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Before we address the main topic of the day, here are cybersecurity news you might've missed this week:
WhatsApp Pink, the new malware in town. A message has been sent to some WhatsApp users that contains a link, following which is supposed to provide the existing WhatsApp experience in a cheerful pink colour. Alas, the link leads to a page with an option to download the malicious WhatsApp Pink app that will steal your credentials and data - all while leaving your app in plain old colors. Bummer.
Hackers launch 100,000 web pages with malicious PDF templates. A threat group is now leveraging legitimate search engine techniques to lure unsuspecting Internet users into downloading SolarMarker Remote Access Trojans disguised as genuine templates for invoices, receipts, questionnaires and more in PDF format.
System admin of the FIN7 hacking group gets a 10-year sentence. The US Department of Justice has sentenced Fedir Hladyr, 35, a high-level systems admin of a hacker group called FIN7 to 10 years in federal prison after he pleaded guilty to wire fraud and conspiracy charges. FIN7 itself, however, is still around and well with over 70 people organized into business units and teams engaging in highly sophisticated malware campaigns to attack hundreds of US companies in the restaurant, gaming, and hospitality industries.
And now to our topic for the day.
Components of a World-Class Cyber Incident Response Program
For an average business, cyberattacks are a daily occurrence, and we’ve already established that the difference between a company that goes down and a company that lives to fight another day is often a well-thought-out Cyber Incident Response Program.
But what does a world-class Cyber Incident Response program look like?
#1 - An Incident Response Plan
An Incident Response (IR) Plan is a detailed (typically 80-150 pages) document that provides comprehensive cybersecurity crisis management guidelines and materials for an efficient response across all relevant departments in your business.
The contents of a solid IR Plan would fall into 3 categories:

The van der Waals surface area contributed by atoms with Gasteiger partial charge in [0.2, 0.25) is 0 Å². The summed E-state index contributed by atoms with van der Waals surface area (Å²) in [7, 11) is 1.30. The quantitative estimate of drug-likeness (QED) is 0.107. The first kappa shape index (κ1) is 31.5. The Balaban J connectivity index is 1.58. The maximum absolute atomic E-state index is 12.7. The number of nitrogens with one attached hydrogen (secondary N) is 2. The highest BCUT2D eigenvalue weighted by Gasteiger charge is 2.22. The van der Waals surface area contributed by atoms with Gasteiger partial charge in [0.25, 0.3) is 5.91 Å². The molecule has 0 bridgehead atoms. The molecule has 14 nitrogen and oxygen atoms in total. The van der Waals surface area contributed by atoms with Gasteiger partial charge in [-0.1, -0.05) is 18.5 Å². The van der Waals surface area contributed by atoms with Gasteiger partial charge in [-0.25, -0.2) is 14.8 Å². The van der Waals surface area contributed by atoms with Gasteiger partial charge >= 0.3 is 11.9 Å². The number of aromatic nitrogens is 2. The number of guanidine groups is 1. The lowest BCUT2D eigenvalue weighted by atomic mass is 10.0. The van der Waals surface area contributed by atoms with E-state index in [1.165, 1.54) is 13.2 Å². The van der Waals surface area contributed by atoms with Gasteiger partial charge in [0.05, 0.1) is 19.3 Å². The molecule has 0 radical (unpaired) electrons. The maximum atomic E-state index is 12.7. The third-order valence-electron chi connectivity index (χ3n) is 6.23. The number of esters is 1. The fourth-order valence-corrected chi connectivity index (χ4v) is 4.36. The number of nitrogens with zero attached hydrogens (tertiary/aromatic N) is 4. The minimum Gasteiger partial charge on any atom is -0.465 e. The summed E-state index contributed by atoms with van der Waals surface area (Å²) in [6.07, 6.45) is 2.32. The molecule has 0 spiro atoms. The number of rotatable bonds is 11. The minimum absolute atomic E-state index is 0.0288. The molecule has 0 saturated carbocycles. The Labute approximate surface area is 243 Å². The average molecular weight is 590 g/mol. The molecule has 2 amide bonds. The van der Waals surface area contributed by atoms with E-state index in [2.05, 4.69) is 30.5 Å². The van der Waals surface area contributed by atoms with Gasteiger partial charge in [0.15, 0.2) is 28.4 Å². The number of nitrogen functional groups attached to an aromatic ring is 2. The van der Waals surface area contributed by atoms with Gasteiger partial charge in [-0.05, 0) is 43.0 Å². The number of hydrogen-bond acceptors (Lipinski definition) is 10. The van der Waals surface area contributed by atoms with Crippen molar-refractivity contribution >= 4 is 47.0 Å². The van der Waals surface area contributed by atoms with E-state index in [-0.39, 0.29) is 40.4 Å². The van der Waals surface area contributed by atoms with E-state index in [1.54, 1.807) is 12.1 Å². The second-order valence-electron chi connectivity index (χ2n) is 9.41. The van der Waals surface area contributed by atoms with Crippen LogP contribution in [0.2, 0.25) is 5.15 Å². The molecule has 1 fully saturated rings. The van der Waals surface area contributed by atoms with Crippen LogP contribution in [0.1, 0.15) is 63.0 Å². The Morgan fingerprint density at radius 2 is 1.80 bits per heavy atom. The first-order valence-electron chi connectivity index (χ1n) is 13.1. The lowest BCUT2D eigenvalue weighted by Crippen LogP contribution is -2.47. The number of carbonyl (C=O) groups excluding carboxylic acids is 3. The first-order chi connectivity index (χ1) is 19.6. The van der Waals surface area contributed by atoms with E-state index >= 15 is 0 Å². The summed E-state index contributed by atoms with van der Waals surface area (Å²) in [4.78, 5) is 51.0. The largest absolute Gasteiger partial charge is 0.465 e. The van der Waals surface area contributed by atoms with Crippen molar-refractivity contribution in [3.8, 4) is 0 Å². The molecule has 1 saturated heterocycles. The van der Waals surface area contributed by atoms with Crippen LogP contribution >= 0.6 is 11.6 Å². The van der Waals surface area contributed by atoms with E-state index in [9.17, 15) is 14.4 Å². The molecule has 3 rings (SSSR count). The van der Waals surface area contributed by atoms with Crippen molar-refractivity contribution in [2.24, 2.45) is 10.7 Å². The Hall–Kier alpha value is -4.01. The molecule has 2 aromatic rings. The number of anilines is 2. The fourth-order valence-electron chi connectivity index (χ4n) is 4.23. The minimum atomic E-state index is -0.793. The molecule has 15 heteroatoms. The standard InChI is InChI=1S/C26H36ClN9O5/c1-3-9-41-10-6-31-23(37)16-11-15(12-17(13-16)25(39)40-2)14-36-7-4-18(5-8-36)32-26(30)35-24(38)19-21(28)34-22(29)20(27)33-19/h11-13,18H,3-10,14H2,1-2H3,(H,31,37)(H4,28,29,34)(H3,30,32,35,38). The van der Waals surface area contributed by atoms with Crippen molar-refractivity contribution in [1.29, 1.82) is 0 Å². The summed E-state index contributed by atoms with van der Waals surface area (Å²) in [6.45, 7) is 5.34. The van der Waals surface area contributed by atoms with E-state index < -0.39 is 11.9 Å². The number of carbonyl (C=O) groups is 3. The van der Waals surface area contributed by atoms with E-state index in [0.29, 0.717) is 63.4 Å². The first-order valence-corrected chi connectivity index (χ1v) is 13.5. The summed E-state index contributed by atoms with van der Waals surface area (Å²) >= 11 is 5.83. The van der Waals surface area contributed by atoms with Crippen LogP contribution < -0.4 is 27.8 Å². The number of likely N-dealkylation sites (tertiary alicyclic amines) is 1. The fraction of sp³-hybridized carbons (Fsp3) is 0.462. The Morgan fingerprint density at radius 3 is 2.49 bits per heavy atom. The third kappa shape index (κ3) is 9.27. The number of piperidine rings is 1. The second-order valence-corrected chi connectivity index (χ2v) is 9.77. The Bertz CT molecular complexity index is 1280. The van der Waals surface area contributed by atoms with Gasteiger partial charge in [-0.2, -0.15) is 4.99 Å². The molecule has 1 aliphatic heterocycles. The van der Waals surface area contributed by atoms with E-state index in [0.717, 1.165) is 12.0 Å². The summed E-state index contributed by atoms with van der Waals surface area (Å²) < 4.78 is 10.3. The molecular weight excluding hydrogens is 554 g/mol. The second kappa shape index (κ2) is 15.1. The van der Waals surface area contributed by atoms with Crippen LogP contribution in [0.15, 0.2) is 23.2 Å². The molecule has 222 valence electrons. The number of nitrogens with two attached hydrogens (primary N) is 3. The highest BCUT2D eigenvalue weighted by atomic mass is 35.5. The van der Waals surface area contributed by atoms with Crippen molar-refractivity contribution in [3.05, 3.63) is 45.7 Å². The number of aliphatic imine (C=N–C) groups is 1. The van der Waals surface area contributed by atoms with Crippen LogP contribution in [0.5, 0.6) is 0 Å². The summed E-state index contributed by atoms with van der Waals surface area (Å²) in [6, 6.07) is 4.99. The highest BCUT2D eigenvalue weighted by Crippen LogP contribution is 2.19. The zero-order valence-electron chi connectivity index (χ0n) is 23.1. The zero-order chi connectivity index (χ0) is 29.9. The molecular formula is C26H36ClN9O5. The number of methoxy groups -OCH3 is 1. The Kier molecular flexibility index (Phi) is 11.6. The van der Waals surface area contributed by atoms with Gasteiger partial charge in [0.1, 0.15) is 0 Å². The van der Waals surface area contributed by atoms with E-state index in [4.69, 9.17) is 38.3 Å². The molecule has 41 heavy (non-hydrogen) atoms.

Processes. Detailed guidance on incident severity classification, correct playbook selection, escalations, communications, business continuity, third-party interactions, change and asset management, and more across the entire NIST or SANS Response process.
People. Cross-function collaboration is key during an incident; this is precisely why the Plan describes who performs which actions for maximum efficiency, what triggers said actions, as well as outlines each team's structure, RACI, backups, roles and interactions.
Accelerators. Time and resources are everything in a crisis; a good IR Plan will provide detailed plug-and-play templates and guidance for everything from reports, status tracking and email wording to contacts and law enforcement communications so you don't waste either.
#2 - Scenario-Based Playbooks
While the IR Plan is more of a crisis management document, the playbooks that complement it are designed to provide a series of detailed, specific directions that are highly situational. Usually, a company would have a specific playbook for various cyberattack scenarios, such as ransomware, phishing, insider threat, and others.
Such playbooks would detail steps across all phases of each type of scenario:
Pre-Incident, covering cyber incident awareness training, cross-functional cyber response simulations, guidance to monitor cyber intelligence feeds, and other steps to take prior to an incident.
Identification, providing insights on how to accurately determine the type of an incident, its severity, how to perform the initial escalations and short-term containment.
Containment, detailing the steps to implement long-term containment measures and monitor their effectiveness.
Eradication, covering the complete removal of the threat, including the attacks' root cause.
Recovery, focusing on the complete restoration of business-as-usual; and
Lessons Learned, where the team can get together, review the incident and discuss what was done well, and what could've been done better.
#3 - Training and Simulations
Without proper, continuous training, all of the IR Program documents will remain just that - a collection of dusty old PDFs. Practical crisis simulation exercises that allow every CIRT member to go through scenario-specific steps are essential for robust implementation.
One of the most basic exercises is a Tabletop: a 3-4 hour interactive activity that presents both technical and business stakeholders with a simulated incident scenario, and demands relevant inputs from each, providing hands-on training that can highlight flaws in incident response planning.
#4 - Tools and Governance
Finally, a good IR Plan will take full advantage of the tools available on the market to augment the CIRT team's capabilities.
Luckily, there is an abundance of excellent tools out there, from threat hunting platforms, to pre-configured operating systems dedicated to digital forensics.
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